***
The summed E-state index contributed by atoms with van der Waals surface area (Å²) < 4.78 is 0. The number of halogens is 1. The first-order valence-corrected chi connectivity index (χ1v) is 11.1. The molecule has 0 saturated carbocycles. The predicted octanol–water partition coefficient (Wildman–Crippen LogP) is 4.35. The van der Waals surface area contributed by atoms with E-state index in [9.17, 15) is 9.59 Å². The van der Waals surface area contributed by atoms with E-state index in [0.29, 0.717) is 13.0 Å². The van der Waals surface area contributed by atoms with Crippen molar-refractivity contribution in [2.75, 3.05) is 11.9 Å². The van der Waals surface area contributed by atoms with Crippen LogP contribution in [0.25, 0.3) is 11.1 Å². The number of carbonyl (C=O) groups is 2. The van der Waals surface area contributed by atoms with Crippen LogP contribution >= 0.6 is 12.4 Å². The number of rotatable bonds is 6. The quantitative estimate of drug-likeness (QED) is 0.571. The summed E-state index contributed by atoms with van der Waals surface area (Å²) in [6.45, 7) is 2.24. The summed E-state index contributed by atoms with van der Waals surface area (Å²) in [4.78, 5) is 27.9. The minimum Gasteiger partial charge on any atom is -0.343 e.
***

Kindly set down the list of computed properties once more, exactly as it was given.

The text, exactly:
The summed E-state index contributed by atoms with van der Waals surface area (Å²) < 4.78 is 0. The number of halogens is 1. The first-order valence-corrected chi connectivity index (χ1v) is 11.1. The molecule has 0 saturated carbocycles. The predicted octanol–water partition coefficient (Wildman–Crippen LogP) is 4.35. The van der Waals surface area contributed by atoms with E-state index in [9.17, 15) is 9.59 Å². The van der Waals surface area contributed by atoms with E-state index in [0.29, 0.717) is 13.0 Å². The van der Waals surface area contributed by atoms with Crippen molar-refractivity contribution in [2.75, 3.05) is 11.9 Å². The van der Waals surface area contributed by atoms with Crippen LogP contribution in [0.25, 0.3) is 11.1 Å². The number of carbonyl (C=O) groups is 2. The van der Waals surface area contributed by atoms with Crippen LogP contribution >= 0.6 is 12.4 Å². The number of rotatable bonds is 6. The quantitative estimate of drug-likeness (QED) is 0.571. The summed E-state index contributed by atoms with van der Waals surface area (Å²) in [6.45, 7) is 2.24. The summed E-state index contributed by atoms with van der Waals surface area (Å²) in [4.78, 5) is 27.9. The minimum Gasteiger partial charge on any atom is -0.343 e.